He brought up his 2020 children’s book, “Dubbie: The Double-Headed Eagle” (“Unfortunately so few people read it. People love to click on things but not to buy”) about an ugly Habsburgian duckling that “hatches and has a double head — one optimist, the other cautious. He has to learn how to live with both.”
Mr. Habsburg’s résumé may be unorthodox for a diplomat, but hanging around with popes is nothing new for the Habsburgs.
His maternal grandfather Karl, Prince Löwenstein-Wertheim-Rosenberg in Germany, was tight with Pius XII, the pope during World War II, and he knew subsequent popes. His paternal grandfather, Archduke Joseph Francis of Austria, fled Hungary in 1944, leading his own father to grow up in exile and speak English at home with his German mother.
Born and raised in Munich, he learned Italian in Venice, where his father worked in textiles. Back in Munich, he developed a love of Latin and Greek; reading Stephen King; and writing short stories, poems and ballads. “I was sort of the intellectual in the family,” he said.
In 1980, his father brought him for the first time behind the Iron Curtain to Hungary, where the secret police “were nervous about Habsburgs coming back.” In 1989, a year after he finished his military service, he boned up on the language with a monthlong crash course in Budapest.
He studied philosophy and history at the Catholic University of Eichstätt-Ingolstadt in Germany, and became enamored with Thomas Aquinas, whose medieval philosophy inspired his thesis. He deepened his studies at the University of Freiburg in Switzerland, where his family had its roots going back to 950, and interviewed champions of the traditional church, including then-Cardinal Joseph Ratzinger, who became Benedict XVI.
“He told me my thesis should be made into a documentary or a thriller, like Dan Brown,” he said. “He was really fun.”
In 1995, he married Baroness Maria Theresia von Gudenus — whose father had been Austrian ambassador to the Holy See and whose mother, a descendant of Archduke Johann of Austria, was Hungarian. “You know all the Catholic aristocrats are somehow related,” he said.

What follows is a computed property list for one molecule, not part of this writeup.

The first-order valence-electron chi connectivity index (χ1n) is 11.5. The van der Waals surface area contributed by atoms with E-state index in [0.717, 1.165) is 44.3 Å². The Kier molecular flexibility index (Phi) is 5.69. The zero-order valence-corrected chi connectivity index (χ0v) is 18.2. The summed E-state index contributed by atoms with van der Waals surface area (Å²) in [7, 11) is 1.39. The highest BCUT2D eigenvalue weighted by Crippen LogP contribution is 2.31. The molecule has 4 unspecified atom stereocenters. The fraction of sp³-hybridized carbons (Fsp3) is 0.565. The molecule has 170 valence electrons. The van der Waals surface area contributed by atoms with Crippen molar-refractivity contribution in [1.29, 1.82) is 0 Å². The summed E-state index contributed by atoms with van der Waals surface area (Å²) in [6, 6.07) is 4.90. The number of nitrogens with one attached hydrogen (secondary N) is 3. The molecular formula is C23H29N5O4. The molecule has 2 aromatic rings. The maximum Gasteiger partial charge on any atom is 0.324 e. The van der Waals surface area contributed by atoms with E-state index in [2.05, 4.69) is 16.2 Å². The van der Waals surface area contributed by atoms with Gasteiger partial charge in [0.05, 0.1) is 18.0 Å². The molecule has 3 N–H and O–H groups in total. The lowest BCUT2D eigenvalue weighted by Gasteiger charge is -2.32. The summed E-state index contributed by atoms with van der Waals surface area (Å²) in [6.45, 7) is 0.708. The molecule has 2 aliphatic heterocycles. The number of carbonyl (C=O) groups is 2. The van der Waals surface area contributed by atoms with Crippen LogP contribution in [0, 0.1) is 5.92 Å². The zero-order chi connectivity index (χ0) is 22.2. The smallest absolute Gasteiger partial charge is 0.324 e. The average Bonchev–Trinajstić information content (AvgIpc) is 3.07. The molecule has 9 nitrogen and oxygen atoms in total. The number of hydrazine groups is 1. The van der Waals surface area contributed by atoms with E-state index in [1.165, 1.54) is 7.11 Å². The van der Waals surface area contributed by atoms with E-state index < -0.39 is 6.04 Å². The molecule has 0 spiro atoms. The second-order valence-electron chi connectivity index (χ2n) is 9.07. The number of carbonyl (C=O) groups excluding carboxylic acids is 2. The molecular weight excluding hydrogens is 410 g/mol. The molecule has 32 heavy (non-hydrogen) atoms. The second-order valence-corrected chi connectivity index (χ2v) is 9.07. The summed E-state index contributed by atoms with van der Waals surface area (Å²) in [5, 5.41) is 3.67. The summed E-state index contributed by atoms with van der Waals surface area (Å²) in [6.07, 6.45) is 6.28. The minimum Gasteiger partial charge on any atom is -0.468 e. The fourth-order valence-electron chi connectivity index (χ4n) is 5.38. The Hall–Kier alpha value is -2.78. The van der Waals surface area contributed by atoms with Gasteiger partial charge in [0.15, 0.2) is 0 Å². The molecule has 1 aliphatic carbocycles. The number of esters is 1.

After college, Mr. Habsburg worked for a children’s television company in Germany and edited Pippi Longstocking cartoon scripts. He went on to produce the animated series “Nick and Perry” about “two aliens, but they look like dogs, so they have to pretend to be dogs.” His years in animation gave him a love of Japanese anime, he said, pointing out that his most successful tweet was about “the fifth installment in the ‘Neon Genesis Evangelion’ science fiction series.”
“They can’t imagine that a Habsburg, from a royal family, loves anime,” he said. “‘He’s a geek like us.’”
He moved with his growing family to a country home on the Danube in Austria to pursue his passion for screenwriting. There, he wrote episodes of a TV series about the police on the Danube River; found success with “The Christmas Dog,” a broad romantic comedy, and its sequel, “Two Christmas Dogs.” He optioned a “really good zombie movie set in Austria” and worked on a biopic about the last week in the life of his assassinated ancestor, Empress Sissi, married to Emperor Franz Joseph I.
His novels include “a love triangle story through all of Europe” with “Catholic elements,” he said.
To make ends meet, he found work as a spokesman for a conservative bishop in St. Pölten in Austria, and hosted a TV show about castles.
Soon after Francis became pope in 2013, his father told him to come to Hungary, where the government thought he’d make a good ambassador.
Last week, Mr. Habsburg, whose cousin is now Hungary’s ambassador to France, joined dozens of other diplomats to the Holy See at an event inside the courtyard of the Swiss Guards. He joked that he covered his eyes at a painting in the Swiss Guard’s headquarters of the 14th-century battles of Morgarten and Sempach, which helped bounce his family out of Switzerland.
As the speeches ended and the guards, in their Renaissance-style striped uniforms, began inhaling fondue and swilling Swiss wine, he politely bowed out to go home.
“I have a family,” he said.